Junior Giants take a swing at life lessons

INFO: Visit the Lincoln Youth Center (391 H Street) to sign up, or contact Steve Krueger at 343-3632 or
By: Stephanie Dumm News Messenger Reporter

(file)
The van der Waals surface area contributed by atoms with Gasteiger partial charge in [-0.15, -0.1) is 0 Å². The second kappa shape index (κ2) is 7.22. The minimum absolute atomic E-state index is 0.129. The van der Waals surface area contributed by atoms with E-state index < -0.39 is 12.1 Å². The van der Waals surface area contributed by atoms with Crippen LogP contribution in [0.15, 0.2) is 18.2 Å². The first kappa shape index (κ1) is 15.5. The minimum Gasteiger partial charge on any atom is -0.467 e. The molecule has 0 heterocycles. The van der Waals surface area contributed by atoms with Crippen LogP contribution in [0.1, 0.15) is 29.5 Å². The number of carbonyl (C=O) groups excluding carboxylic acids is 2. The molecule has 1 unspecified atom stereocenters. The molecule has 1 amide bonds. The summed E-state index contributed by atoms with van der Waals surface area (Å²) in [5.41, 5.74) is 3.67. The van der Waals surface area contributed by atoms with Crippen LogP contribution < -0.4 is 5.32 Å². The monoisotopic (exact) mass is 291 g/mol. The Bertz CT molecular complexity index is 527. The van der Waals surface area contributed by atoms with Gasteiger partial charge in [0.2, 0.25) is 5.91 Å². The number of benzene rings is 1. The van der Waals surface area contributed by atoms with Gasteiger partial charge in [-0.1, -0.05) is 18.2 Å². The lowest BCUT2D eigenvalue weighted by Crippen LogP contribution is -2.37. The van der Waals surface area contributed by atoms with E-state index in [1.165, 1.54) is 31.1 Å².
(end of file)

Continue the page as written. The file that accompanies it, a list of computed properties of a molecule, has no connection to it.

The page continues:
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Nutrition and accountability are a big part of the Junior Giants baseball field, next to baseball gloves and bases. The Lincoln Police Activities League (PAL) is ramping up for its 12th season teaching boys and girls ages 6 to 18 the finer points of baseball and life, according to PAL executive director Steve Krueger. “It’s non-competitive, and (the kids) don’t have to feel embarrassed if they don’t have the skills,” Krueger, who also works as the youth services officer at Lincoln High School, said. “It’s about building character, confidence and having healthy competition.” The free baseball program, sponsored by the Giants Community Foundation, runs from June 10 to Aug.13. The Giants Community Foundation provides the gloves, baseball bats, and pitching machines, used each year, as well as gear, like shirts and hats, that the kids can keep. “The goal is to have at least 100 kids participate,” Krueger said. “We really want to get more kids to play.” Players aren’t the only things needed, according to Krueger, since coaches are needed. “If someone doesn’t want to coach, we have had some retired teachers that helped with the reading and nutrition campaign, anti-violence campaign, all components,” Krueger said. Joann Hilton, Redirect board member and Rotary Club president-elect, coached last year. Redirect provides funding for the Lincoln Youth Center, which has ties to PAL. “It’s a good program because kids get another activity they can do, and the San Francisco Giants do a fabulous job of presenting the program, materials and equipment,” Hilton said. “I think they (kids) should sign up because most of these kids are not getting the opportunity to play baseball or have a team sport, and it’s a great thing for them to learn.” Parents are also welcome to help, either providing snacks or roles mentioned above, Krueger said. Practices are to be held Tuesday, with games on Saturdays, and interspersed in each session are programs tailored to education, health and non-violence, Krueger said. There are also prizes to be earned and trading cards to collect, he said. The healthy competition aspect of the program “teaches them to be good sports, and enjoy and learn the game,” according to Krueger. “It teaches them to enjoy the process and get a healthy sense of competition,” Krueger said. The Junior Giants can also be something positive for kids in another way, according to Krueger. “In a difficult or frustrating economy, there’s still something healthy and productive for them to do that won’t cost parents anything,” Krueger said. “It keeps them off the street, from being bored.” Lincoln Police Chief Paul Shelgren started the program in Lincoln, according to Krueger. “This is his baby, he got the program rolling,” he said. Shelgren, who has handed the program to Krueger, said he still “tries to go to as many practices and games to stay active and involved with the kids.” “When you have a bunch of kids playing baseball, it can’t get any better,” Shelgren said. “It’s something positive for them to do, an opportunity to do things they haven’t done, especially when we take them to AT&T Park (for a Giants game).” With police layoffs looming above Lincoln’s future, the Junior Giants have an added benefit, according to Shelgren. “If they are out doing positive, good things, like baseball, they won’t be out associating with people who may lead them to activities to get them and other people in trouble,” Shelgren said. “Trouble like at home with parent not following rules and then everything from theft, graffiti and vandalism.” Efrain Zamora, 16, has played since the age of 12. “I wanted to try out a sport and I thought baseball was fun to do,” Zamora said. “I liked how everyone was playing, with a lot of people helping each other out. The older kids help the younger kids.” Daniel Evitt, 15, has played for two years and will coach this year for a third year. “Coaching was fun, I like helping the kids with pitching and batting,” Daniel said. “It was really fun, a lot of nice people and cool kids who like to play baseball.”